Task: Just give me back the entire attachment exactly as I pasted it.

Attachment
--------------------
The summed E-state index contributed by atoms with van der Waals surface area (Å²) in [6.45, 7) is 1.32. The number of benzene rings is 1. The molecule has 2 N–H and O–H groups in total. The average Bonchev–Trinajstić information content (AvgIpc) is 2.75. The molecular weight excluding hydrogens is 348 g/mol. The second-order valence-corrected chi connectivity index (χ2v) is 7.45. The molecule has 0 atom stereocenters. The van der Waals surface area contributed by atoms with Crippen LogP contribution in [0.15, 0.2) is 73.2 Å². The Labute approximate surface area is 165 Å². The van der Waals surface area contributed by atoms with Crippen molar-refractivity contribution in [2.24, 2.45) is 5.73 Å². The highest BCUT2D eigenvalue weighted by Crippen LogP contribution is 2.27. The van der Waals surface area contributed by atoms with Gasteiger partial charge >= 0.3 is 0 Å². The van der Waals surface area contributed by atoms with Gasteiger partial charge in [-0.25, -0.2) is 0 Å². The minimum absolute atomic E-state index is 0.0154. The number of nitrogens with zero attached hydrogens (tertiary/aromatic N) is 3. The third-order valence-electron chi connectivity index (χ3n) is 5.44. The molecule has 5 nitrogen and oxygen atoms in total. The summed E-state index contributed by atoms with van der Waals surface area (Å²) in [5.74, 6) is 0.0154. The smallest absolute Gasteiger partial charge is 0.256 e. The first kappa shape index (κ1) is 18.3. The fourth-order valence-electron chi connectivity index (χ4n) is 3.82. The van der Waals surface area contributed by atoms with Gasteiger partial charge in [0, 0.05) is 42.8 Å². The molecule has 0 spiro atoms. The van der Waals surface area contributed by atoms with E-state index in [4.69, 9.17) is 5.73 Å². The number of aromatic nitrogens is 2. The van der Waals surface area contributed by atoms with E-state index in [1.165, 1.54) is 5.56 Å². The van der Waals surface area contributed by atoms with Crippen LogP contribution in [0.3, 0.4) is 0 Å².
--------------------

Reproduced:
The summed E-state index contributed by atoms with van der Waals surface area (Å²) in [6.45, 7) is 1.32. The number of benzene rings is 1. The molecule has 2 N–H and O–H groups in total. The average Bonchev–Trinajstić information content (AvgIpc) is 2.75. The molecular weight excluding hydrogens is 348 g/mol. The second-order valence-corrected chi connectivity index (χ2v) is 7.45. The molecule has 0 atom stereocenters. The van der Waals surface area contributed by atoms with Crippen LogP contribution in [0.15, 0.2) is 73.2 Å². The Labute approximate surface area is 165 Å². The van der Waals surface area contributed by atoms with Crippen molar-refractivity contribution in [2.24, 2.45) is 5.73 Å². The highest BCUT2D eigenvalue weighted by Crippen LogP contribution is 2.27. The van der Waals surface area contributed by atoms with Gasteiger partial charge >= 0.3 is 0 Å². The van der Waals surface area contributed by atoms with Gasteiger partial charge in [-0.25, -0.2) is 0 Å². The minimum absolute atomic E-state index is 0.0154. The number of nitrogens with zero attached hydrogens (tertiary/aromatic N) is 3. The third-order valence-electron chi connectivity index (χ3n) is 5.44. The molecule has 5 nitrogen and oxygen atoms in total. The summed E-state index contributed by atoms with van der Waals surface area (Å²) in [5.74, 6) is 0.0154. The smallest absolute Gasteiger partial charge is 0.256 e. The first kappa shape index (κ1) is 18.3. The fourth-order valence-electron chi connectivity index (χ4n) is 3.82. The van der Waals surface area contributed by atoms with Gasteiger partial charge in [0, 0.05) is 42.8 Å². The molecule has 0 spiro atoms. The van der Waals surface area contributed by atoms with E-state index in [4.69, 9.17) is 5.73 Å². The number of aromatic nitrogens is 2. The van der Waals surface area contributed by atoms with E-state index in [1.165, 1.54) is 5.56 Å². The van der Waals surface area contributed by atoms with Crippen LogP contribution in [0.3, 0.4) is 0 Å².